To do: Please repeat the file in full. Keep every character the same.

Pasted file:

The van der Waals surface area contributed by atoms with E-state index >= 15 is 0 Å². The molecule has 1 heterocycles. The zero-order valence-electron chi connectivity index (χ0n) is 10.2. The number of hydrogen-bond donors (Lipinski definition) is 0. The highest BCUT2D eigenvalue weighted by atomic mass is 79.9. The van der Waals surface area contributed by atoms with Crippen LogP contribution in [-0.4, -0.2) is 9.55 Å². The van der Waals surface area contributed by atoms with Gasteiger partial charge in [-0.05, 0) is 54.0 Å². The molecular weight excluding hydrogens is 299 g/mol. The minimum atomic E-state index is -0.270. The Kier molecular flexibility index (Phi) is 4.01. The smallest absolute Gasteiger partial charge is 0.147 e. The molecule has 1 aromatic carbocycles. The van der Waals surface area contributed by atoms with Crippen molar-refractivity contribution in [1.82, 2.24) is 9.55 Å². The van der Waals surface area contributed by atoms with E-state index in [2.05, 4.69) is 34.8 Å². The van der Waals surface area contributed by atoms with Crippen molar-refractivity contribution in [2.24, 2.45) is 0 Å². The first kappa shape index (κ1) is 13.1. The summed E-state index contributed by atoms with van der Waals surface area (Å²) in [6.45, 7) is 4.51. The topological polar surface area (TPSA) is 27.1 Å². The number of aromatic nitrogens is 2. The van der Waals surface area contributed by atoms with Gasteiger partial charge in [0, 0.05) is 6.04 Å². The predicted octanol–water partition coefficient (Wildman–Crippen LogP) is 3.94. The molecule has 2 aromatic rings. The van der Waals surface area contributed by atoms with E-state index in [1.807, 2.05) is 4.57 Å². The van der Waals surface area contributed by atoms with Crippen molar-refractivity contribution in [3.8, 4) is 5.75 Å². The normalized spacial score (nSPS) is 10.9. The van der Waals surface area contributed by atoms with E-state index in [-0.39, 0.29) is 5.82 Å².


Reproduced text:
The van der Waals surface area contributed by atoms with E-state index >= 15 is 0 Å². The molecule has 1 heterocycles. The zero-order valence-electron chi connectivity index (χ0n) is 10.2. The number of hydrogen-bond donors (Lipinski definition) is 0. The highest BCUT2D eigenvalue weighted by atomic mass is 79.9. The van der Waals surface area contributed by atoms with Crippen LogP contribution in [-0.4, -0.2) is 9.55 Å². The van der Waals surface area contributed by atoms with Gasteiger partial charge in [-0.05, 0) is 54.0 Å². The molecular weight excluding hydrogens is 299 g/mol. The minimum atomic E-state index is -0.270. The Kier molecular flexibility index (Phi) is 4.01. The smallest absolute Gasteiger partial charge is 0.147 e. The molecule has 1 aromatic carbocycles. The van der Waals surface area contributed by atoms with Crippen molar-refractivity contribution in [1.82, 2.24) is 9.55 Å². The van der Waals surface area contributed by atoms with E-state index in [2.05, 4.69) is 34.8 Å². The van der Waals surface area contributed by atoms with Crippen molar-refractivity contribution in [2.24, 2.45) is 0 Å². The first kappa shape index (κ1) is 13.1. The summed E-state index contributed by atoms with van der Waals surface area (Å²) in [6.45, 7) is 4.51. The topological polar surface area (TPSA) is 27.1 Å². The number of aromatic nitrogens is 2. The van der Waals surface area contributed by atoms with Gasteiger partial charge in [0, 0.05) is 6.04 Å². The predicted octanol–water partition coefficient (Wildman–Crippen LogP) is 3.94. The molecule has 2 aromatic rings. The van der Waals surface area contributed by atoms with E-state index in [1.807, 2.05) is 4.57 Å². The van der Waals surface area contributed by atoms with Crippen molar-refractivity contribution in [3.8, 4) is 5.75 Å². The normalized spacial score (nSPS) is 10.9. The van der Waals surface area contributed by atoms with E-state index in [-0.39, 0.29) is 5.82 Å².